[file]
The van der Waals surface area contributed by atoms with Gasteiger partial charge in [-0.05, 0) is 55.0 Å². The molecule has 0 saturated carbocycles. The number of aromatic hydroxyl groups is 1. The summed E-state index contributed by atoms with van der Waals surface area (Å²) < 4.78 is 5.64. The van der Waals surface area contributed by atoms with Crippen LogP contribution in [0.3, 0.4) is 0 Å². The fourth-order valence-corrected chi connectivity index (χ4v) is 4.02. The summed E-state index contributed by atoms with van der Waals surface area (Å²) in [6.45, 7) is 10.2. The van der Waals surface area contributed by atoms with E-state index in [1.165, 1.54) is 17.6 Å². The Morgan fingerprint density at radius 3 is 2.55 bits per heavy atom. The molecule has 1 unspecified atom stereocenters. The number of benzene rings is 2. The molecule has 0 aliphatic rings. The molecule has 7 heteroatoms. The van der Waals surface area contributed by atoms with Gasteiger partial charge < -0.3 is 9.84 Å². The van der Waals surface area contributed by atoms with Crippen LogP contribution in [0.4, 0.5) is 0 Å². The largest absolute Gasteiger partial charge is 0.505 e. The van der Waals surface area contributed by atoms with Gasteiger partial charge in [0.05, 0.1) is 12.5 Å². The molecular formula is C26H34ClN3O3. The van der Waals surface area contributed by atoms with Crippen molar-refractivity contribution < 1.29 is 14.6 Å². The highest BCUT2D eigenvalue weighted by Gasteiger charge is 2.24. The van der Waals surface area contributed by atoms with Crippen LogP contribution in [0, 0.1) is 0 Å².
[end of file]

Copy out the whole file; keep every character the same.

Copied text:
The van der Waals surface area contributed by atoms with Gasteiger partial charge in [-0.05, 0) is 55.0 Å². The molecule has 0 saturated carbocycles. The number of aromatic hydroxyl groups is 1. The summed E-state index contributed by atoms with van der Waals surface area (Å²) < 4.78 is 5.64. The van der Waals surface area contributed by atoms with Crippen LogP contribution in [0.3, 0.4) is 0 Å². The fourth-order valence-corrected chi connectivity index (χ4v) is 4.02. The summed E-state index contributed by atoms with van der Waals surface area (Å²) in [6.45, 7) is 10.2. The van der Waals surface area contributed by atoms with E-state index in [1.165, 1.54) is 17.6 Å². The Morgan fingerprint density at radius 3 is 2.55 bits per heavy atom. The molecule has 1 unspecified atom stereocenters. The number of benzene rings is 2. The molecule has 0 aliphatic rings. The molecule has 7 heteroatoms. The van der Waals surface area contributed by atoms with Gasteiger partial charge < -0.3 is 9.84 Å². The van der Waals surface area contributed by atoms with Crippen LogP contribution in [0.4, 0.5) is 0 Å². The largest absolute Gasteiger partial charge is 0.505 e. The van der Waals surface area contributed by atoms with Gasteiger partial charge in [0.05, 0.1) is 12.5 Å². The molecular formula is C26H34ClN3O3. The van der Waals surface area contributed by atoms with Crippen molar-refractivity contribution < 1.29 is 14.6 Å². The highest BCUT2D eigenvalue weighted by Gasteiger charge is 2.24. The van der Waals surface area contributed by atoms with Crippen LogP contribution in [0, 0.1) is 0 Å².